Does NYC even need Upstate farms?

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Is there a booth for Upstate agriculture at places like Union Square market in Manhattan? Or is NYC doing just fine on its own? Photo: David Sommerstein.

This week, I'll be in New York City doing some reporting on the reality of urban agriculture there, and how it relates to the farming practiced here in Upstate New York. I'll be blogging about what I see, hear and taste. I'm not sure what I'm going to find, but here's one hunch.

For years, Upstate and North Country farmers have been talking about the potential of millions of hungry consumers so tantalizingly close. In a recent story by NCPR's Sarah Harris, Cornell Cooperative Extension's Bernadette Logozar put it this way:

Are there farmers in the from the Adirondack North Country region selling products into New York City? Yes. Is it without its challenges? Absolutely not. Is that still kind of the diamond prize that’s hanging on the horizon for many? Absolutely.

Yes, hundreds of farms are indeed selling produce in NYC, from a meat CSA in St. Lawrence County to artesanal cheeses in Washington County to loads of inventive farms in the Hudson Valley.

And yes, 19 million mouths to feed in the metropolitan area means a whole lot of farms will be needed to make even a "local" dent.

But let's think north and west of the Hudson Valley for a minute (some Upstaters pause to even think of that region as "Upstate"). How much does New York City even think of all the dairy farmers and cabbage and lettuce farmers scattered from Buffalo to Binghampton to Malone? Do they have a place in the NYC local food revolution?

What might surprise many Upstaters is that the Big City is jumping ahead with agriculture of its own. Here are just five examples how:

  1. Gotham Greens in Brooklyn is one of the biggest rooftop greenhouses in the country. And it's stunningly big.
  2. Farm in the Sky, also in Brooklyn, is growing luscious, tender greens and more in recycled plastic containers on a roof. And it works.
  3. Just Food NYC is organizing dozens of CSAs and training the next crop of urban farmers.
  4. The largely West Indian community in East New York, Brooklyn again (!), has blurred the distinction between farm and neighborhood garden.
  5. New York City boasts the largest network of farmers markets in the country, including the immensely popular Union Square market.

So the questions I'll be asking this week have to do with whether there's a place for hip, new, urban agriculture to meet and mind-meld with good old fashioned Upstate farming? Does the urban agriculture movement even align itself with the traditional trappings of the Ag industry, like the Farm Bureau, Cornell Cooperative Extension, and 4H?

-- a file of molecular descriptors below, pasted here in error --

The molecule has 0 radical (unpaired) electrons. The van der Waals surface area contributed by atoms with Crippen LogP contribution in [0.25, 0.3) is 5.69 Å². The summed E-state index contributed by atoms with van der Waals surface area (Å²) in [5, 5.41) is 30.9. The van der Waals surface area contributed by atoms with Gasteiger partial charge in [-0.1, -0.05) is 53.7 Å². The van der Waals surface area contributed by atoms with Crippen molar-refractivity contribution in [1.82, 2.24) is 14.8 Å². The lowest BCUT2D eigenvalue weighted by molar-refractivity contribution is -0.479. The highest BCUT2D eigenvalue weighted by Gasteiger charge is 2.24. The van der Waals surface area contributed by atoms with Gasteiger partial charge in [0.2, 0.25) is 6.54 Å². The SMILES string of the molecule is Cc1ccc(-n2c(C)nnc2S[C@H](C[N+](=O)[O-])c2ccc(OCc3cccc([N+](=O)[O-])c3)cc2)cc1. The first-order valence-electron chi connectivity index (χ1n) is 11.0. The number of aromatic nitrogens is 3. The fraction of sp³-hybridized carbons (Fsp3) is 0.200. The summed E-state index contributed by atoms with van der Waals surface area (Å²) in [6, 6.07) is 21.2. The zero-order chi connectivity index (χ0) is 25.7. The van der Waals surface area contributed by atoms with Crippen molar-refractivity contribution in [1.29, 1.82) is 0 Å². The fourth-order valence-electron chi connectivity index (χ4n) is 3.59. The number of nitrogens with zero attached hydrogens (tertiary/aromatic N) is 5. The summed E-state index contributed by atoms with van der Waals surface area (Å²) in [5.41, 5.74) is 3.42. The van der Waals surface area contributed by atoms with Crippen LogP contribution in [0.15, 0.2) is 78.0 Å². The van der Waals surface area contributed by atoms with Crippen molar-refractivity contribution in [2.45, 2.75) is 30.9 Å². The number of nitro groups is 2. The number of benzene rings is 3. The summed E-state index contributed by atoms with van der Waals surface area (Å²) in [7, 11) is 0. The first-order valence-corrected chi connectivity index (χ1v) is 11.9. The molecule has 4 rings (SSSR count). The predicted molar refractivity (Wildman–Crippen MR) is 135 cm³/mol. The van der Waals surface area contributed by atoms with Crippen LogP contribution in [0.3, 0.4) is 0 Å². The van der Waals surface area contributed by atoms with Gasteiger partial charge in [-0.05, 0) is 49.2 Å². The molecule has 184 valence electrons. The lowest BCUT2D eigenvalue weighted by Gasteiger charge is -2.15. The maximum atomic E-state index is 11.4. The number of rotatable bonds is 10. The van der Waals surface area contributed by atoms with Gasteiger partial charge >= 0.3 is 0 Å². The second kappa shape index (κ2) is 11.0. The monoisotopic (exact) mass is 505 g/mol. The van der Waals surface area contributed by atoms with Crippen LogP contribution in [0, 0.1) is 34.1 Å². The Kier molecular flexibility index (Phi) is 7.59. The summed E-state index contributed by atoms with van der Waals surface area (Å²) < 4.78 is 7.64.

What do you see where you are? Your comments will greatly help inform our reporting as we dig into the world of urban agriculture. NYC, look out. Here comes Upstate.

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11 Comments

  1. Does Upstate Ag need NYC? If I remember correctly, George Pataki's big breakthrough was to win the governorship without winning Manhattan and surrounds. There are a lot of people who live closer to Malone than NYC who need food. Maybe that is a better focus for the local movement.

    Also, I hope you will explore the question of what makes a farm distinct from a garden? As someone with a foot in both worlds, I see how they learn from and reflect each other. The methods and trends in farming and gardening change over time, as culture changes over time. The backyard gardens of the 1950s were miniature versions of the squared-off, heavily tilled farms of that time. Today, farmers transplant corn and carefully prune and trellis tomatoes to maximize yield, mirroring trends in intensive gardening.

    • Agreed! we need to learn to feed ourselves and our community first. We have a long way to go.
      Movement is the key word here. It will take a movement to take back responsibility for our sustenance. Education of the consumer coupled with reasonable bio regional production expectations are critical. Moreover, I do not think feeding people is compatible with in a market economy. A couple of winners and many, many losers, sound familiar?

  2. There are a lot of mouths to feed in NYC – and everywhere else in the state. A 2008 study done at Cornell concluded that NYS does not have enough land to grow enough food to feed the state's population. http://cce.cornell.edu/Ag/Documents/PDFs/Land%20Efficient%20Diet.pdf